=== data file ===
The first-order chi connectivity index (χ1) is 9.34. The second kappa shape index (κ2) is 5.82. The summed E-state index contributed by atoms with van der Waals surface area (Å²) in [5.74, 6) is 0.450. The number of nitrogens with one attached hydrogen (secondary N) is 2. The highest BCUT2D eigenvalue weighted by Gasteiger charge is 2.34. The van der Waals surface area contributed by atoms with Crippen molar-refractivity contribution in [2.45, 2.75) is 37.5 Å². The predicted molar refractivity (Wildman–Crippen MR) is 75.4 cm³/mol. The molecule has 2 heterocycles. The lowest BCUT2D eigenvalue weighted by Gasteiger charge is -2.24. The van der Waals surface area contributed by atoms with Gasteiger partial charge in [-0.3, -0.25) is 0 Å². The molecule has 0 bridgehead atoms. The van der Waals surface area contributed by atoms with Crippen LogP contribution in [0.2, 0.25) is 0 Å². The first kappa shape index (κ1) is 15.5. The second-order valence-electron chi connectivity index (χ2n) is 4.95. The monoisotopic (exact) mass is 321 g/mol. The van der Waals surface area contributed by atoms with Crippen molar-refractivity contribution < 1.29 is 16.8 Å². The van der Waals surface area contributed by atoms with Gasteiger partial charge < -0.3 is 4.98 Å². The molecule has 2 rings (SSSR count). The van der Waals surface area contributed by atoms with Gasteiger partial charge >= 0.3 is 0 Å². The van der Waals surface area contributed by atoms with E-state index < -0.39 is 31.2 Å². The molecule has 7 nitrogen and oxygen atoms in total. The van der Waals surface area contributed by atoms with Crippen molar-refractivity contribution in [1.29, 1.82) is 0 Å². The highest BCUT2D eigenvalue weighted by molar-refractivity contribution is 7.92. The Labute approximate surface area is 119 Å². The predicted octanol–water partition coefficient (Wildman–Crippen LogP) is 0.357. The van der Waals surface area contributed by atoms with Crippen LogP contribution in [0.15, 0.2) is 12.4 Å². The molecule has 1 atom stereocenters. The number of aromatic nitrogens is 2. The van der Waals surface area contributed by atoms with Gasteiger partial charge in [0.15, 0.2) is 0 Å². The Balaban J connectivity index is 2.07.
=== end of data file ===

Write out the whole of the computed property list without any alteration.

The first-order chi connectivity index (χ1) is 9.34. The second kappa shape index (κ2) is 5.82. The summed E-state index contributed by atoms with van der Waals surface area (Å²) in [5.74, 6) is 0.450. The number of nitrogens with one attached hydrogen (secondary N) is 2. The highest BCUT2D eigenvalue weighted by Gasteiger charge is 2.34. The van der Waals surface area contributed by atoms with Crippen molar-refractivity contribution in [2.45, 2.75) is 37.5 Å². The predicted molar refractivity (Wildman–Crippen MR) is 75.4 cm³/mol. The molecule has 2 heterocycles. The lowest BCUT2D eigenvalue weighted by Gasteiger charge is -2.24. The van der Waals surface area contributed by atoms with Gasteiger partial charge in [-0.3, -0.25) is 0 Å². The molecule has 0 bridgehead atoms. The van der Waals surface area contributed by atoms with Crippen LogP contribution in [0.2, 0.25) is 0 Å². The first kappa shape index (κ1) is 15.5. The second-order valence-electron chi connectivity index (χ2n) is 4.95. The monoisotopic (exact) mass is 321 g/mol. The van der Waals surface area contributed by atoms with Crippen molar-refractivity contribution < 1.29 is 16.8 Å². The van der Waals surface area contributed by atoms with Gasteiger partial charge < -0.3 is 4.98 Å². The molecule has 2 rings (SSSR count). The van der Waals surface area contributed by atoms with Gasteiger partial charge >= 0.3 is 0 Å². The van der Waals surface area contributed by atoms with E-state index < -0.39 is 31.2 Å². The molecule has 7 nitrogen and oxygen atoms in total. The van der Waals surface area contributed by atoms with Crippen molar-refractivity contribution in [1.29, 1.82) is 0 Å². The highest BCUT2D eigenvalue weighted by molar-refractivity contribution is 7.92. The Labute approximate surface area is 119 Å². The predicted octanol–water partition coefficient (Wildman–Crippen LogP) is 0.357. The van der Waals surface area contributed by atoms with Crippen LogP contribution in [0.15, 0.2) is 12.4 Å². The molecule has 1 atom stereocenters. The number of aromatic nitrogens is 2. The van der Waals surface area contributed by atoms with Gasteiger partial charge in [0.15, 0.2) is 0 Å². The Balaban J connectivity index is 2.07.